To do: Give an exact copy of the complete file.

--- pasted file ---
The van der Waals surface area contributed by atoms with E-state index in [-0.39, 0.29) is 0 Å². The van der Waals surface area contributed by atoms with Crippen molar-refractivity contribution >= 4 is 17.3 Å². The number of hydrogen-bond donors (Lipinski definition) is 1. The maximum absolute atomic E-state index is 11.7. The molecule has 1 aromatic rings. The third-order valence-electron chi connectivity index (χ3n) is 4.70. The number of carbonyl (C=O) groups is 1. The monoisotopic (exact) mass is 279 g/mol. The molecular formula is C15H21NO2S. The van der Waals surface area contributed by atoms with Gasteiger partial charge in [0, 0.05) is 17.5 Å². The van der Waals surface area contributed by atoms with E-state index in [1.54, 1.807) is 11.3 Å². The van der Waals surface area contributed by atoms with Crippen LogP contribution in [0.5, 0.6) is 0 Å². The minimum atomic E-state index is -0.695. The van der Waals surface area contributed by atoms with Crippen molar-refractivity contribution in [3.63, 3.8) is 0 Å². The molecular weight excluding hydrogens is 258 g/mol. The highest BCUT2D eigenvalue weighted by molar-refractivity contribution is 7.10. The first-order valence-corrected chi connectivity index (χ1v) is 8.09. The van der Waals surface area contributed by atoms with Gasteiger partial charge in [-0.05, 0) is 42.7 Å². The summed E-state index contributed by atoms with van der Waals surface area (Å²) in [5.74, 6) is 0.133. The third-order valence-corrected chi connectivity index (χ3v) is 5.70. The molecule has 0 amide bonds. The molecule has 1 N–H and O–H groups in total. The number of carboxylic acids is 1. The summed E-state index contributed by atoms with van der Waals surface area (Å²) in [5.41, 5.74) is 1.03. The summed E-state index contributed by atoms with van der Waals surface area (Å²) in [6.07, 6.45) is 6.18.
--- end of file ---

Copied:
The van der Waals surface area contributed by atoms with E-state index in [-0.39, 0.29) is 0 Å². The van der Waals surface area contributed by atoms with Crippen molar-refractivity contribution >= 4 is 17.3 Å². The number of hydrogen-bond donors (Lipinski definition) is 1. The maximum absolute atomic E-state index is 11.7. The molecule has 1 aromatic rings. The third-order valence-electron chi connectivity index (χ3n) is 4.70. The number of carbonyl (C=O) groups is 1. The monoisotopic (exact) mass is 279 g/mol. The molecular formula is C15H21NO2S. The van der Waals surface area contributed by atoms with Gasteiger partial charge in [0, 0.05) is 17.5 Å². The van der Waals surface area contributed by atoms with E-state index in [1.54, 1.807) is 11.3 Å². The van der Waals surface area contributed by atoms with Crippen LogP contribution in [0.5, 0.6) is 0 Å². The minimum atomic E-state index is -0.695. The van der Waals surface area contributed by atoms with Crippen molar-refractivity contribution in [3.63, 3.8) is 0 Å². The molecular weight excluding hydrogens is 258 g/mol. The highest BCUT2D eigenvalue weighted by molar-refractivity contribution is 7.10. The first-order valence-corrected chi connectivity index (χ1v) is 8.09. The van der Waals surface area contributed by atoms with Gasteiger partial charge in [-0.05, 0) is 42.7 Å². The summed E-state index contributed by atoms with van der Waals surface area (Å²) in [5.74, 6) is 0.133. The third-order valence-corrected chi connectivity index (χ3v) is 5.70. The molecule has 0 amide bonds. The molecule has 1 N–H and O–H groups in total. The number of carboxylic acids is 1. The summed E-state index contributed by atoms with van der Waals surface area (Å²) in [5.41, 5.74) is 1.03. The summed E-state index contributed by atoms with van der Waals surface area (Å²) in [6.07, 6.45) is 6.18.